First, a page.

“Music of Composers of African Descent”
Joseph Bologne Chevalier Saint-Georges: Sonata in B-Flat major, opus 1a
Henry Thacker Burleigh: Four Southland Sketches
Samuel Coleridge-Taylor: Four African Dances, opus 58 – Deep River, opus 59 – Romance for Violin, opus 39
Clarence Cameron White: Bandanna Sketches, opus 12
Samuel Nebyu (violin), Bethany Brooks (piano)
Recording: Boyer College Recording Studio, Temple University, Philadelphia, Pennsylvania (April 2017) – 74’
BCM+D Records 88295 59439 – Booklet in English (Distributed by CDBaby)
Refreshing! At every turn of this CD, one finds inherent beauties penned by four recondite composers of African descent. This “salon” music is made all the more worthy of attention due to the violinist’s background. Samuel Nebyu could lay claim as classical music’s up-and-coming “United Nations Ambassador” due to the 23 year old’s multi-cultural roots. In his debuting album, this Hungarian-born man of Jewish-European and African ancestry can credit inspirational draws from [his] current mentor, Boyer College’s Artistic Director of Strings, Dr. Eduard Schmieder. Fêted with numerous awards since picking up violin at age six, Samuel Nebyu has opened us up to compositions which would have been long forgotten without his teacher’s intuitive consult.
“Music by Composers of African Descent” pays tribute to men sparking inspiration among others to follow of similar racial background. A wonderful CD construct is that it educates via chronological timeline, thus enabling one to contemplate evolution of such music.
Joseph Bologne Chevalier Saint-Georges, credited as being the first classical composer of African origin, was born on the Caribbean island of Guadeloupe. But his influences were greatly magnified when he claimed France as his home in later years. In the Sonata in B-Flat major, Mr. Nebyu commands the composition with a lacey, feathery complexion; it is particularly attention-getting while being accompanied by the nimbleness of Bethany Brooks on piano. The music is collectively grounded in elegant simplicity, European-driven and almost Hayden-esque. The uncomplicated melody is made even more alluring by Samuel Nebyu’s stringed finesse.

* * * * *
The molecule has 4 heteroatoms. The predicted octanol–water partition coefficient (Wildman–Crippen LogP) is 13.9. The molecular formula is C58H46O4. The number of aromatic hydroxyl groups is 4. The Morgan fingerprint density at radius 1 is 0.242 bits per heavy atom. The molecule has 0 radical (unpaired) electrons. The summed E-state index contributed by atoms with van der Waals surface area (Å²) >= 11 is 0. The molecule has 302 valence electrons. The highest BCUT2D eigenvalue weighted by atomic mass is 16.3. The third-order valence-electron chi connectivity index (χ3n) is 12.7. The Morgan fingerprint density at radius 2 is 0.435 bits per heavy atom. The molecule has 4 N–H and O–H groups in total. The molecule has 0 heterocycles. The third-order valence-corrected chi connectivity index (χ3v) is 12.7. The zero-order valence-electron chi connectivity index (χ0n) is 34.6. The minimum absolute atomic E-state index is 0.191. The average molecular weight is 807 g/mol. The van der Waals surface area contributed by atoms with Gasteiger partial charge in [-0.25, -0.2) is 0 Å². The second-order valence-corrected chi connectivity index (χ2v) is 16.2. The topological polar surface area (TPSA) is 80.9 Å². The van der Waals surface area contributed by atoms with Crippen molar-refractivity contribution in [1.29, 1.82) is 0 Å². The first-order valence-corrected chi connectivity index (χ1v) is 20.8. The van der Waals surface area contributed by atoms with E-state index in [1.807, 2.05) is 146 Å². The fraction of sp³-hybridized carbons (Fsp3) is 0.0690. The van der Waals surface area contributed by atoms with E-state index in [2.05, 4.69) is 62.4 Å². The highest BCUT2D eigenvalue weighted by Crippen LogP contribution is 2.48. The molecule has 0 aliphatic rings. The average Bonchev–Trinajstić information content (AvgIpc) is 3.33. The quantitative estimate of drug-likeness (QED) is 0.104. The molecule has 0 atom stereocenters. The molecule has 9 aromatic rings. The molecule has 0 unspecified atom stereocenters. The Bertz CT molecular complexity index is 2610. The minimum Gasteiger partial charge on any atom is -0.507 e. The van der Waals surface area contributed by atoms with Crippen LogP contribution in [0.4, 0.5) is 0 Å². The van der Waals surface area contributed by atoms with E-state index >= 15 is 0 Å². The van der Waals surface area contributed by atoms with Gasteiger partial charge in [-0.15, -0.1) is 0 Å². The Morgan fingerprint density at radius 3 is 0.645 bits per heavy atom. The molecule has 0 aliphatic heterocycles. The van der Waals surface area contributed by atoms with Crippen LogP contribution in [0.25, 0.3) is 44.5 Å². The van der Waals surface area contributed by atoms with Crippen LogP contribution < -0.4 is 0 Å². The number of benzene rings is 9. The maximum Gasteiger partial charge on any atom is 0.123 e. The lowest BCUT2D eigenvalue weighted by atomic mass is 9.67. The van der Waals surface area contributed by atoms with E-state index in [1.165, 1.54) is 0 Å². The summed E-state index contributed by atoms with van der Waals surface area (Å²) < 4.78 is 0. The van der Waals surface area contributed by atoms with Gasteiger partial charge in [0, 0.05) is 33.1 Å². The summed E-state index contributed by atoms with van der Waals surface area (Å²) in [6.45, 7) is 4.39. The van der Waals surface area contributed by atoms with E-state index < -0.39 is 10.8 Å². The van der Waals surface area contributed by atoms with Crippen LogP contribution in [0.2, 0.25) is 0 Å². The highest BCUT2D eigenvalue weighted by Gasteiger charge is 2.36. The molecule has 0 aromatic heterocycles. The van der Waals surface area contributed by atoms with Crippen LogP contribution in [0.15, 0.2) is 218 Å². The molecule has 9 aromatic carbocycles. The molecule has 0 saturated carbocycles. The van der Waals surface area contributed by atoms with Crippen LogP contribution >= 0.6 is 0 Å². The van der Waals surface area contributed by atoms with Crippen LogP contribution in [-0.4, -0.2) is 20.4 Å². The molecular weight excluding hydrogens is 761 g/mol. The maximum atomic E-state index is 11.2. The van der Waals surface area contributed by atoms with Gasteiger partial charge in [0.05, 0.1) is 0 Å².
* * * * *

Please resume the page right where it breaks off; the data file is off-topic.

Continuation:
The last three composers have a heavier imprint from The United States that is compounded by African-American charm. Mr. Nebyu characterizes Henry Thacker Burleigh’s Southland Sketches with buttery softness and douceur: this music flows without signs of force or contrivance.
Inside the African Dances we find Mr. Nebyu’s wizardry taking on a slightly different emotional tone. Samuel Coleridge-Taylor’s notes tell more of a romantic tale in which the violinist’s dialogue sparks with sweeping grandeur that intermittently get injected with Bethany Brooks’ commentary. One of loveliest movements is the “Andantino Molto” which pushes us into escapism. Here Mr. Nebyu’s strings dreamily float away like that of an operatic soprano singing a showcase aria...breathtaking. The ensuing Deep River sweeps us back to Broadway © and Jerome Kern’s Ol’ Man River from his 1927 Showboat. Though not as broody in nature, Deep River still insistently takes us on a generally slow-paced and pined adventure despite a middle pocket of heightened anxiety. Those of us who have lived in the Deep South will relate to the music’s energy and charisma.
The longest piece, Romance for Violin, allows Mr. Nebyu to handle his own personal thoughts of melodrama. Coleridge-Taylor’s lines get a bit saccharine, but Samuel Nebyu engages the music without playing [it] with soppiness.
Clarksville, Tennessean Clarence Cameron White closes with his own reflection of well-known spirituals reaching into the Deep South. Most movements will be familiar phrases to the listener, yet the translation by Samuel Nebyu carries with it piercing remembrances of sadness. We shall not forget the hardships of those men and women woven into Mr. White’s fabric.
Acoustics on the BCM+D recording is first rate, and it permits the mastery of Samuel Nebyu and Bethany Brooks to shine. Compelling.